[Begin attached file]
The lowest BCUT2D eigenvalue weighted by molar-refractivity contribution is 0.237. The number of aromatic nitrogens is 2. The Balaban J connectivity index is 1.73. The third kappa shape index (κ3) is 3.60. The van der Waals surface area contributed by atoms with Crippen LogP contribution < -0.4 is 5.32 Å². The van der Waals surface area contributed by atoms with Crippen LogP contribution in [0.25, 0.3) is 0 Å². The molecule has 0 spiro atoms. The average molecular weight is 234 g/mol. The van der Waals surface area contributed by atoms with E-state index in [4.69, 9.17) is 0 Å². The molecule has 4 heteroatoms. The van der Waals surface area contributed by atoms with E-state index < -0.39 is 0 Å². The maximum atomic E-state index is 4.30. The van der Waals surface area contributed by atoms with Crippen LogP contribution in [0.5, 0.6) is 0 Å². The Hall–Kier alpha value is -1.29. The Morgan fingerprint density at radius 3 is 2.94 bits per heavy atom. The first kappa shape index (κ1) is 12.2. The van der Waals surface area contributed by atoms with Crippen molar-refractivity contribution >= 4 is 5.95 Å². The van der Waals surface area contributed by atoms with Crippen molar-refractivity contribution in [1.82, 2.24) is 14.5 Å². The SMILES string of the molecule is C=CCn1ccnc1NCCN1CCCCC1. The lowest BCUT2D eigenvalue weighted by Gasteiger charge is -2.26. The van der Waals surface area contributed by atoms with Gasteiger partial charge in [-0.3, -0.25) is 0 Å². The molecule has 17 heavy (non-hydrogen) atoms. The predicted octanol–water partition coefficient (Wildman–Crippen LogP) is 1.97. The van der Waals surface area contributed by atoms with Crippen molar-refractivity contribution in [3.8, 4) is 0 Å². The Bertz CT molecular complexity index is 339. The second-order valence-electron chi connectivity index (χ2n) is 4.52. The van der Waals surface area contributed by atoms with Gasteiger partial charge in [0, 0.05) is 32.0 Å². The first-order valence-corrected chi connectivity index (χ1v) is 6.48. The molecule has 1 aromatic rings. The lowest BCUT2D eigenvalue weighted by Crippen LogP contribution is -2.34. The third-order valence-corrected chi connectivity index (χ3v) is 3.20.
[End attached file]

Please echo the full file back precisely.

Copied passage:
The lowest BCUT2D eigenvalue weighted by molar-refractivity contribution is 0.237. The number of aromatic nitrogens is 2. The Balaban J connectivity index is 1.73. The third kappa shape index (κ3) is 3.60. The van der Waals surface area contributed by atoms with Crippen LogP contribution < -0.4 is 5.32 Å². The van der Waals surface area contributed by atoms with Crippen LogP contribution in [0.25, 0.3) is 0 Å². The molecule has 0 spiro atoms. The average molecular weight is 234 g/mol. The van der Waals surface area contributed by atoms with E-state index in [4.69, 9.17) is 0 Å². The molecule has 4 heteroatoms. The van der Waals surface area contributed by atoms with E-state index < -0.39 is 0 Å². The maximum atomic E-state index is 4.30. The van der Waals surface area contributed by atoms with Crippen LogP contribution in [0.5, 0.6) is 0 Å². The Hall–Kier alpha value is -1.29. The Morgan fingerprint density at radius 3 is 2.94 bits per heavy atom. The first kappa shape index (κ1) is 12.2. The van der Waals surface area contributed by atoms with Crippen molar-refractivity contribution >= 4 is 5.95 Å². The van der Waals surface area contributed by atoms with Crippen molar-refractivity contribution in [1.82, 2.24) is 14.5 Å². The SMILES string of the molecule is C=CCn1ccnc1NCCN1CCCCC1. The lowest BCUT2D eigenvalue weighted by Gasteiger charge is -2.26. The van der Waals surface area contributed by atoms with Gasteiger partial charge in [-0.3, -0.25) is 0 Å². The molecule has 17 heavy (non-hydrogen) atoms. The predicted octanol–water partition coefficient (Wildman–Crippen LogP) is 1.97. The van der Waals surface area contributed by atoms with Crippen molar-refractivity contribution in [3.8, 4) is 0 Å². The Bertz CT molecular complexity index is 339. The second-order valence-electron chi connectivity index (χ2n) is 4.52. The van der Waals surface area contributed by atoms with Gasteiger partial charge in [0, 0.05) is 32.0 Å². The first-order valence-corrected chi connectivity index (χ1v) is 6.48. The molecule has 1 aromatic rings. The lowest BCUT2D eigenvalue weighted by Crippen LogP contribution is -2.34. The third-order valence-corrected chi connectivity index (χ3v) is 3.20.